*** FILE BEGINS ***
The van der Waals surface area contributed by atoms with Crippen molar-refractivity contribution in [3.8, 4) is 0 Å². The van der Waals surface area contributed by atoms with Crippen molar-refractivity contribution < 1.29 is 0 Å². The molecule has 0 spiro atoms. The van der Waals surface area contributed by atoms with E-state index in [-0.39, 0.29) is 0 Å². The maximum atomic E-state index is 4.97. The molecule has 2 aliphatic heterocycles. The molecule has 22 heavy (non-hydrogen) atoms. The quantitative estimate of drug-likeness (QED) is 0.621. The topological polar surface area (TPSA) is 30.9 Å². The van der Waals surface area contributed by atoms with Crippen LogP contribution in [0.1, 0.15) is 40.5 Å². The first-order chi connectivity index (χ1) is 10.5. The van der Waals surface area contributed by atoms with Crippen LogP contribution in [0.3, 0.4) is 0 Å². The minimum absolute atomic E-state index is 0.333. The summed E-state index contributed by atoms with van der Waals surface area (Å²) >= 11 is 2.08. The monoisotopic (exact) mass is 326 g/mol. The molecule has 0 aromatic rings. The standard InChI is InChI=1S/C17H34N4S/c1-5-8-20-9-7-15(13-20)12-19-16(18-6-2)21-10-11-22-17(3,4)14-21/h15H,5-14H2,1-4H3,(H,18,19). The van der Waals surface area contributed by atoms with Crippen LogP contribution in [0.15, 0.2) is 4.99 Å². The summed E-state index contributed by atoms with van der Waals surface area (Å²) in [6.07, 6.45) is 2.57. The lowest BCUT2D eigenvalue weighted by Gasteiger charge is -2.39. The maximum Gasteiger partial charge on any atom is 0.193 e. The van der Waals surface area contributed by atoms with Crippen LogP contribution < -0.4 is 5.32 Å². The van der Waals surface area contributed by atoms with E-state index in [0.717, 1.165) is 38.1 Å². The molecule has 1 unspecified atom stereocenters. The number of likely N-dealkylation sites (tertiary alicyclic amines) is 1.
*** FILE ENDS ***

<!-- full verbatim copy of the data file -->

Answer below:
The van der Waals surface area contributed by atoms with Crippen molar-refractivity contribution in [3.8, 4) is 0 Å². The van der Waals surface area contributed by atoms with Crippen molar-refractivity contribution < 1.29 is 0 Å². The molecule has 0 spiro atoms. The van der Waals surface area contributed by atoms with E-state index in [-0.39, 0.29) is 0 Å². The maximum atomic E-state index is 4.97. The molecule has 2 aliphatic heterocycles. The molecule has 22 heavy (non-hydrogen) atoms. The quantitative estimate of drug-likeness (QED) is 0.621. The topological polar surface area (TPSA) is 30.9 Å². The van der Waals surface area contributed by atoms with Crippen LogP contribution in [0.1, 0.15) is 40.5 Å². The first-order chi connectivity index (χ1) is 10.5. The van der Waals surface area contributed by atoms with Crippen LogP contribution in [0.3, 0.4) is 0 Å². The minimum absolute atomic E-state index is 0.333. The summed E-state index contributed by atoms with van der Waals surface area (Å²) >= 11 is 2.08. The monoisotopic (exact) mass is 326 g/mol. The molecule has 0 aromatic rings. The standard InChI is InChI=1S/C17H34N4S/c1-5-8-20-9-7-15(13-20)12-19-16(18-6-2)21-10-11-22-17(3,4)14-21/h15H,5-14H2,1-4H3,(H,18,19). The van der Waals surface area contributed by atoms with Crippen LogP contribution in [0.15, 0.2) is 4.99 Å². The summed E-state index contributed by atoms with van der Waals surface area (Å²) in [6.07, 6.45) is 2.57. The lowest BCUT2D eigenvalue weighted by Gasteiger charge is -2.39. The maximum Gasteiger partial charge on any atom is 0.193 e. The van der Waals surface area contributed by atoms with Crippen LogP contribution < -0.4 is 5.32 Å². The van der Waals surface area contributed by atoms with E-state index in [0.717, 1.165) is 38.1 Å². The molecule has 1 unspecified atom stereocenters. The number of likely N-dealkylation sites (tertiary alicyclic amines) is 1.